Sunday 6 September 2009

Territorial Force Nursing Service - a summing-up

I've recently added to my Scarletfinders website an account of the wartime work of the Territorial Force Nursing Service, taken from a report given by Dame Maud McCarthy in December 1920, and published in the British Journal of Nursing. In addition to that account, a less formal version was published in 'The Hospital' the following week, which is given below. In 1920 Maud McCarthy moved from her position as Matron-in-Chief of Queen Alexandra's Imperial Military Nursing Service after a five year tenure of office, to the same position within the Territorial Force Nursing Service.


From 'The Hospital' 18 December 1920, page 269

The veil of secrecy which hid the operations of the nursing sisters during the war has not yet been lifted. Lightning glimpses have come through from time to time, chiefly in the telling little narratives recounting deeds which have earned distinctions. But nothing approaching a detailed history of "Nursing in the Great War" has yet been attempted. Hence we hail with particular pleasure the all too brief report furnished by Dame Maud McCarthy, G.B.E., of her own nursing service handed in last week at a meeting of the Territorial Force Nursing Service Committee, City and County of London.
Dame Maud writes with restraint, but her pride in the service of which she is Matron-in-Chief is not entirely banished by official reserve. It was a noble band of women, ably officered, admirably chosen, rising to heights of skill and endurance unguessed at by any at the outset of war. We can remember a time when much criticism was levelled against the preliminary organisation of the Territorial Force Nursing Service. The principle of selection in advance from the major training-schools of the kingdom, on the matron's recommendation, was strongly objected to in certain quarters. How splendidly it was vindicated by the event has become manifest.

The main body of Territorial Nurses ready for service in 1914 amounted to a total of 2,738, of which the number 2,116 nurses were required for 23 general hospitals and 667 to replace casualties. This was the backbone of the Service. As years went on, the principal matrons charged with this duty enrolled 5,357 more members. The total figures are 8,140, but the actual number who served was 7,117, for always they had a large body ready to join up as required. Out of the 24 regularly organised hospitals of the Territorial Force, 10 were sent to France, 1 to Malta, 1 to Egypt, 1 to Mesopotamia, and one to East Africa. All these as well as the Home Territorial Hospitals were served by the Territorial nurses, and in addition the Service sent large reinforcements to the regular Army Nursing Service, and these were posted to casualty clearing stations, ambulance trains, and barges and hospital ships.

The total of deaths was 48, of whom 6 were killed by enemy action; the rest, including 9 who died abroad, succumbed to illness. This low death-rate for a period extending over some five years reflects the highest credit to the organising ability of the heads of the Service. It is no higher in reality than what might be expected in a normal period out of an equal number of women engaged in ordinary occupations. When the prodigious toils of the war period be considered, the difficulties of transport, the improvised nurses' quarters, the many privations and dangers of war, nothing surprises us more than to learn how few nursing sisters died in the course of their duties. Yet perhaps it is after all more surprising still to learn that only 7 out of 7,000 were dismissed as "unsuitable." The art of selection has indeed been brought to a high pitch, and the art of training also, when but one in a thousand enrolled when increasing security of nurses at home restricted choice, should have proved a failure.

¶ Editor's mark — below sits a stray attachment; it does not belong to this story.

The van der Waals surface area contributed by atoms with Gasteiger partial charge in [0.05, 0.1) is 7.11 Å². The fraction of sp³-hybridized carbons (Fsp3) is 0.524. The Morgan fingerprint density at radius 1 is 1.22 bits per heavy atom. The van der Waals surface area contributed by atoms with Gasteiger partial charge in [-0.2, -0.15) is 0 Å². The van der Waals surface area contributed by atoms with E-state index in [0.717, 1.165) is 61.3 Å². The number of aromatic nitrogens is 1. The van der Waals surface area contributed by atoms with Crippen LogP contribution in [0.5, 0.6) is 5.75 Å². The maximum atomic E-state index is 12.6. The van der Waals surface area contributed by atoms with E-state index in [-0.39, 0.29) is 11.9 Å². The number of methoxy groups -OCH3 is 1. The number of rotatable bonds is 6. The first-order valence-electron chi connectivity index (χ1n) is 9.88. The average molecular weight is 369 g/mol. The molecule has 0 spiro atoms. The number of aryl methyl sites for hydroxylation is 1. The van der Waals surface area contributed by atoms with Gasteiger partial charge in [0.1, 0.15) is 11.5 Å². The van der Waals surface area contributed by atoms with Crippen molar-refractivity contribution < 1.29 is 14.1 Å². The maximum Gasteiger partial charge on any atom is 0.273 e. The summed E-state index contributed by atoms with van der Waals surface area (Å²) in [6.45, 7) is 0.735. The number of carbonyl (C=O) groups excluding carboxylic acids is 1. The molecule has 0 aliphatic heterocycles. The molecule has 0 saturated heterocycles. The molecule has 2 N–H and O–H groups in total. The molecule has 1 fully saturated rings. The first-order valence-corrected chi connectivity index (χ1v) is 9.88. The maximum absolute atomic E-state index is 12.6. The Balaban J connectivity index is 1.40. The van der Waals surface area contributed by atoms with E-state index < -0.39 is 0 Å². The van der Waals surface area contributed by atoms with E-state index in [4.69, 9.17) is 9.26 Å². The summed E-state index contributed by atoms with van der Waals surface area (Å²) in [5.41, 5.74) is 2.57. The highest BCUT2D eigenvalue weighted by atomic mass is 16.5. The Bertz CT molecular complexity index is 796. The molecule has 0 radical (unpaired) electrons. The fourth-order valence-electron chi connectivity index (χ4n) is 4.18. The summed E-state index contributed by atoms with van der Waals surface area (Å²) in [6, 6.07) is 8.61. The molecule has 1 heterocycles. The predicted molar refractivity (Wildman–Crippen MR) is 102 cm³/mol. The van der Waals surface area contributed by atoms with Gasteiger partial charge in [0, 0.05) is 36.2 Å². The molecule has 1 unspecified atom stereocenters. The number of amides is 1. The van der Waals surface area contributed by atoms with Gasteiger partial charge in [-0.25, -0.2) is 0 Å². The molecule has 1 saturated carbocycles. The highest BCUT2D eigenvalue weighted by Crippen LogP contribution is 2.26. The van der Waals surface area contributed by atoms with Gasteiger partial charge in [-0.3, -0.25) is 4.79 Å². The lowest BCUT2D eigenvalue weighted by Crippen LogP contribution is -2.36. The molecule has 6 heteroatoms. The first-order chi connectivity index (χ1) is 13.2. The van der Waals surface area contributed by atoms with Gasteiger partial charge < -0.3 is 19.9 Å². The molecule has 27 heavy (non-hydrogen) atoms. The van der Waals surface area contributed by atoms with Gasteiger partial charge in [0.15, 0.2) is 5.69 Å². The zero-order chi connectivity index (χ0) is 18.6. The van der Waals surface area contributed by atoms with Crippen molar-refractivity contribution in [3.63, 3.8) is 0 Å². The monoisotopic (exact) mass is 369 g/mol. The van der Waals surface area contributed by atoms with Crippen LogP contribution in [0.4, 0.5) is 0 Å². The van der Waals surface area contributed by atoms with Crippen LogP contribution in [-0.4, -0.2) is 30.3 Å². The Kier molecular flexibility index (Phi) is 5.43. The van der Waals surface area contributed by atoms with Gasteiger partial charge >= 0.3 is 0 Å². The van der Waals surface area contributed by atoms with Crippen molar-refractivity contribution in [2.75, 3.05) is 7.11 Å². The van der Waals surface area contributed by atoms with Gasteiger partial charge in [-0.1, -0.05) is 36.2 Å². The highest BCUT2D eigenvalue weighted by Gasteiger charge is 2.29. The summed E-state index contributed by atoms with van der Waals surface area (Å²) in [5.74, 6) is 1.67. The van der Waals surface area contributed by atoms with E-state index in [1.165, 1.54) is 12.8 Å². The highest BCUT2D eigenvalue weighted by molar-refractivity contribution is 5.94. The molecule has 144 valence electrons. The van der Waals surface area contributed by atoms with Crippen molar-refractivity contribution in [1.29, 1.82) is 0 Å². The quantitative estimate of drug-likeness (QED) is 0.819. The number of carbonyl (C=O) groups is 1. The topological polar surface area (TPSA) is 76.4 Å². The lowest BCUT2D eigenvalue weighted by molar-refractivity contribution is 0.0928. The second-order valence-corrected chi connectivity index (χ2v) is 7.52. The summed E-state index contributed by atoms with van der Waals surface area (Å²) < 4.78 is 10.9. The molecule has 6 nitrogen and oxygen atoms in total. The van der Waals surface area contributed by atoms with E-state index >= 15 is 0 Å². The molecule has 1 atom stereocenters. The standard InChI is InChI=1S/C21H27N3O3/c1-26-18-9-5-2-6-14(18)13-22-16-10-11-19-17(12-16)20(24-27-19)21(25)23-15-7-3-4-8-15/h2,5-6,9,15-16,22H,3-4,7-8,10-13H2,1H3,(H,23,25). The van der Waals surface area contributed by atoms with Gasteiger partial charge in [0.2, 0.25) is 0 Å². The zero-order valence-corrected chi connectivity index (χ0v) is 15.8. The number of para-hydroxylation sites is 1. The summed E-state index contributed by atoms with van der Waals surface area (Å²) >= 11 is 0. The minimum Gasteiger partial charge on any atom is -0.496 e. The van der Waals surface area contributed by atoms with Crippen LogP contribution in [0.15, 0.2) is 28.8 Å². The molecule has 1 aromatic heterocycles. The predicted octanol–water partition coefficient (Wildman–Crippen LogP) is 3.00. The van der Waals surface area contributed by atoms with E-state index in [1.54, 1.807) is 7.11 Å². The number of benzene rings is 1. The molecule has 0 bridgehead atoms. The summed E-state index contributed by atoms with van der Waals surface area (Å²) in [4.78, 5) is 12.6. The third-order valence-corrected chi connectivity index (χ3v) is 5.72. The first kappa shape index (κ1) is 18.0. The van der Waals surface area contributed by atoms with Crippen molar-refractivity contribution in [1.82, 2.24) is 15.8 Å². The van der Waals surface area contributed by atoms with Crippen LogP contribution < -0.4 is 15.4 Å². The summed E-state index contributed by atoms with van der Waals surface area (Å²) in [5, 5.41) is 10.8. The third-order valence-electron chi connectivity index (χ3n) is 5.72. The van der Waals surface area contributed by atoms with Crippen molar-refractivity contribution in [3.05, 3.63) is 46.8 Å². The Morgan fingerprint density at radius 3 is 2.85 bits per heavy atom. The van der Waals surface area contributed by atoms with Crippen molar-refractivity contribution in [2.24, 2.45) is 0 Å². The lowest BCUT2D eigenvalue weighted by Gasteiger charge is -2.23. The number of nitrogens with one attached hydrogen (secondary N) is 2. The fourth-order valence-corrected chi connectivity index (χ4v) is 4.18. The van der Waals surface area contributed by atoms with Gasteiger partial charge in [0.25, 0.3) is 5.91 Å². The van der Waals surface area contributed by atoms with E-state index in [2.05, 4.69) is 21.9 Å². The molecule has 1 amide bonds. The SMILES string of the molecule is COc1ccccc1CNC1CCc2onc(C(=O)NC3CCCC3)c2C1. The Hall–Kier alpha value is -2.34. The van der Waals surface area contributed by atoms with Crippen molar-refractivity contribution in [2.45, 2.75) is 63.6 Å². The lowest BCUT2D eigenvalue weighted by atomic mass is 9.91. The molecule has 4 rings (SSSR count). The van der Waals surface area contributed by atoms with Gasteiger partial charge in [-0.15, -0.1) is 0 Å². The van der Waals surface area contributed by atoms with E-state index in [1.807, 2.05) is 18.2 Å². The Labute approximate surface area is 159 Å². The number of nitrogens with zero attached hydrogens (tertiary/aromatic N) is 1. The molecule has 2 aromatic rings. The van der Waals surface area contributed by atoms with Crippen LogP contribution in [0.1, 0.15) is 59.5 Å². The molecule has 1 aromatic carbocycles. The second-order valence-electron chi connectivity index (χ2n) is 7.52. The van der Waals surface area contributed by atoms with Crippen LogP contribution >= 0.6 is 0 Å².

Dame Maud herself is filled with an admiration at the fine qualities which manifested themselves in those under her command. They preserved under all circumstances and difficulties a very high standard of nursing. This was expected of them, and the honour of the schools was safe in their hands. But they proved equal to many quite unaccustomed tasks. They were employed in surgical teams, had charge of wards where new forms of treatment were being carried out, took over small units and field ambulances in the very forward areas, managed a hospital for the Portuguese, where they gave a fine object lesson to some astonished gentlemen in the things British women could carry through; and, in fact, distinguished themselves under the most varied and bewildering experiences.

It is not merely their ability which stirs the imagination, it is their qualities of heart, their unstinted devotion to their patients and to the sorrowing relatives which move the emotions. When we thank God for victory, and not a day should pass without thanksgiving, let us thank Him for the quality of British nurses.


  1. Your blog is well-named, Sue. They certainly were an intrepid band. Incidentally I liked the "waterproof bucket" on the list you posted the other day. I would have thought, prior to reading this, that all buckets - like umbrellas, one assumes - would have been waterproof. Obviously not.

  2. The bucket comment made me giggle all day at work, with no way of commenting on it. I've amended the entry to make it a bit clearer - they were in fact proofed canvas buckets!